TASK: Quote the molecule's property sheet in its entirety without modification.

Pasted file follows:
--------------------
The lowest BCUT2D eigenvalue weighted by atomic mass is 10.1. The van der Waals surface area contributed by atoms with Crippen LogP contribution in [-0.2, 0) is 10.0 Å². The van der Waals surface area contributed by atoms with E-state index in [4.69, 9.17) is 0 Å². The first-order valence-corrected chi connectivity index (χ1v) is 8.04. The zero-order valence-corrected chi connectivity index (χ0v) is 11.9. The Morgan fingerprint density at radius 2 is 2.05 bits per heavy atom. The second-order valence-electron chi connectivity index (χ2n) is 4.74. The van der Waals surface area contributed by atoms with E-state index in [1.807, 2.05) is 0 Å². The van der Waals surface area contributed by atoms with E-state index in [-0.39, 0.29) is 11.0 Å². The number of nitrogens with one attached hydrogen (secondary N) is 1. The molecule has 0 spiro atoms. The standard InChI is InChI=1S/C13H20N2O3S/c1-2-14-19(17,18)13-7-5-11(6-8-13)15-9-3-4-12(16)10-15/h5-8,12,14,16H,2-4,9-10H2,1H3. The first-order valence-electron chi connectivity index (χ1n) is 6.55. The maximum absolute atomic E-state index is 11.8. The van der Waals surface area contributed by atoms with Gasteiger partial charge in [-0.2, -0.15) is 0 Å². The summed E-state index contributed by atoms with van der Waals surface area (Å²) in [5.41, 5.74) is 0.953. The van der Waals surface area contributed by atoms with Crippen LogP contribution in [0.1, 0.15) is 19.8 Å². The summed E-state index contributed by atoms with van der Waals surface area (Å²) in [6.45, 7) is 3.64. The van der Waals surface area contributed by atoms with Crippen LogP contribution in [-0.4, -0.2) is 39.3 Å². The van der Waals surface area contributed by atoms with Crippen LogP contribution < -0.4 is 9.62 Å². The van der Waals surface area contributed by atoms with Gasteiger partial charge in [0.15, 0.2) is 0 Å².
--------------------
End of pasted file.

The lowest BCUT2D eigenvalue weighted by atomic mass is 10.1. The van der Waals surface area contributed by atoms with Crippen LogP contribution in [-0.2, 0) is 10.0 Å². The van der Waals surface area contributed by atoms with E-state index in [4.69, 9.17) is 0 Å². The first-order valence-corrected chi connectivity index (χ1v) is 8.04. The zero-order valence-corrected chi connectivity index (χ0v) is 11.9. The Morgan fingerprint density at radius 2 is 2.05 bits per heavy atom. The second-order valence-electron chi connectivity index (χ2n) is 4.74. The van der Waals surface area contributed by atoms with E-state index in [1.807, 2.05) is 0 Å². The van der Waals surface area contributed by atoms with E-state index in [-0.39, 0.29) is 11.0 Å². The number of nitrogens with one attached hydrogen (secondary N) is 1. The molecule has 0 spiro atoms. The standard InChI is InChI=1S/C13H20N2O3S/c1-2-14-19(17,18)13-7-5-11(6-8-13)15-9-3-4-12(16)10-15/h5-8,12,14,16H,2-4,9-10H2,1H3. The first-order valence-electron chi connectivity index (χ1n) is 6.55. The maximum absolute atomic E-state index is 11.8. The van der Waals surface area contributed by atoms with Gasteiger partial charge in [-0.2, -0.15) is 0 Å². The summed E-state index contributed by atoms with van der Waals surface area (Å²) in [5.41, 5.74) is 0.953. The van der Waals surface area contributed by atoms with Crippen LogP contribution in [0.1, 0.15) is 19.8 Å². The summed E-state index contributed by atoms with van der Waals surface area (Å²) in [6.45, 7) is 3.64. The van der Waals surface area contributed by atoms with Crippen LogP contribution in [-0.4, -0.2) is 39.3 Å². The van der Waals surface area contributed by atoms with Crippen LogP contribution < -0.4 is 9.62 Å². The van der Waals surface area contributed by atoms with Gasteiger partial charge in [0.15, 0.2) is 0 Å².